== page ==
“No one knows the worst thing they are capable of until they do it.”
I had been interested in reading this book for quite some time – I love historical fiction, but this had the added promise of a more gruesome/thrilling story. Well, it’s definitely disturbing. But it’s not quite a thriller (at least, not in the traditional sense).
This book is beautifully written, but don’t let it fool you – even in the lovely, “happy” moments, there’s an underlying cruelty and dread that follows Frannie pretty much everywhere. Since the book is told through a series of flashbacks, you somewhat already know what awaits Frannie at the end.
“That’s always been my trouble. Never knowing my place or being content in it.”
After traveling from Jamaica to England, Frannie transitions from slave to servant. However, having been enslaved for her entire life, she struggles to understand the difference. She’s still under the control and authority of someone else, and her life is still difficult regardless of the change in status.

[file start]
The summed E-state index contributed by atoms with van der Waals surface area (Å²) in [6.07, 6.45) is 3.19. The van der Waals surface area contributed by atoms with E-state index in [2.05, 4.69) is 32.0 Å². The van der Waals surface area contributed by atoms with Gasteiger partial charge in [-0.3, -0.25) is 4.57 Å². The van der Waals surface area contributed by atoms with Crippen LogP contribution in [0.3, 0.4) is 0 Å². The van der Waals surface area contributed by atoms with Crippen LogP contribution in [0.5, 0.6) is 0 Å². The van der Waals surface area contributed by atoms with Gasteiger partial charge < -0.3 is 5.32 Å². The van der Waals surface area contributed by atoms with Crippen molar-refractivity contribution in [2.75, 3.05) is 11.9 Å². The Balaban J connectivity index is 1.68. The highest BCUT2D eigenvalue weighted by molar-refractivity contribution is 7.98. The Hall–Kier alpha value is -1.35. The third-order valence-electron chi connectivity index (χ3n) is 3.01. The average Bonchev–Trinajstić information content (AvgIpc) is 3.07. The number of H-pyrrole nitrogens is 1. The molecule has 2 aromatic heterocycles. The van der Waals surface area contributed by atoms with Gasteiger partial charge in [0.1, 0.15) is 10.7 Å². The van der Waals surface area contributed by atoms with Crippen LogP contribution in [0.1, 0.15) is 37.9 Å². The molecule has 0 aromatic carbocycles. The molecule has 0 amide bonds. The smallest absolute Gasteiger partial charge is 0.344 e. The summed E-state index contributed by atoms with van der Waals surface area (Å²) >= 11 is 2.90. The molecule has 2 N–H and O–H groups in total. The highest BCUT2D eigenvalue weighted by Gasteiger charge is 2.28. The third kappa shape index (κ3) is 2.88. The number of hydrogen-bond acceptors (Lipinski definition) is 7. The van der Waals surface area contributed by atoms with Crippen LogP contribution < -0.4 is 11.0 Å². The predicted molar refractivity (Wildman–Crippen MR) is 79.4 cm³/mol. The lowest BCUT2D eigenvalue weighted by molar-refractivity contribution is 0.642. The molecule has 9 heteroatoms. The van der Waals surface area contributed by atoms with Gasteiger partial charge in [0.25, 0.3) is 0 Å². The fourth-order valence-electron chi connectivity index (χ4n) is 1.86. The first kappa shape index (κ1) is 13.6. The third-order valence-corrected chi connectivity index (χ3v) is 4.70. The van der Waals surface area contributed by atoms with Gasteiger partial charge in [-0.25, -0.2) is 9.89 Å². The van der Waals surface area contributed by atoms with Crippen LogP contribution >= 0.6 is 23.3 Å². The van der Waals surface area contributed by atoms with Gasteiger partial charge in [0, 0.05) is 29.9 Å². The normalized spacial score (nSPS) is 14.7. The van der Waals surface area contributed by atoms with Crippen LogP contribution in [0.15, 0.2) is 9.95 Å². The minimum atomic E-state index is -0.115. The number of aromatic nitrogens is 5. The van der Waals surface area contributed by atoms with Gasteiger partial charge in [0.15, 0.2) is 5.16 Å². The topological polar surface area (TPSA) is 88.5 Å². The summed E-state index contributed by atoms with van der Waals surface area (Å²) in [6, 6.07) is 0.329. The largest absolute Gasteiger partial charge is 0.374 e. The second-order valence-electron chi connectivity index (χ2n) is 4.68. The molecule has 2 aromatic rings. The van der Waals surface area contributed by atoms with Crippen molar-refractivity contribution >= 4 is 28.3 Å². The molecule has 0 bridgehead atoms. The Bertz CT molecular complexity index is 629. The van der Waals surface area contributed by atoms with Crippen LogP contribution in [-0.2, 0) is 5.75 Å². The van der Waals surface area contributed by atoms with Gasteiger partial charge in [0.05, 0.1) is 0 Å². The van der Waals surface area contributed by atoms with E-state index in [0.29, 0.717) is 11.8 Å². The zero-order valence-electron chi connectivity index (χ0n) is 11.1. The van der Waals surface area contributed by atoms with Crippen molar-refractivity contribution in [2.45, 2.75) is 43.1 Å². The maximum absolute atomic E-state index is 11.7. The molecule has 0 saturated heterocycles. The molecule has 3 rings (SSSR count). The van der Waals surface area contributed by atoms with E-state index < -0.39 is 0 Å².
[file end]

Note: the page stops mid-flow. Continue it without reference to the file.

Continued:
Through Frannie’s letters/journal entries, we learn about a lot of horrific events that she either witnessed or participated in. It never gets too deep – many of the horrors are merely alluded to. That being said, there’s an overall lack of depth throughout the story – I felt that we skimmed the surface on so many topics instead of really digging in to the meat of the story.
There’s a deep sadness here too, and if you’re looking for something with a happy twist or ending, don’t expect to find it here.
I think Sara Collins shows a lot of promise, and i’d be happy to read whatever she decides to write next.
There are multiple trigger/content warnings for this one, so proceed with caution if you’re a sensitive reader.
Thank you Harper Perennial for the free book!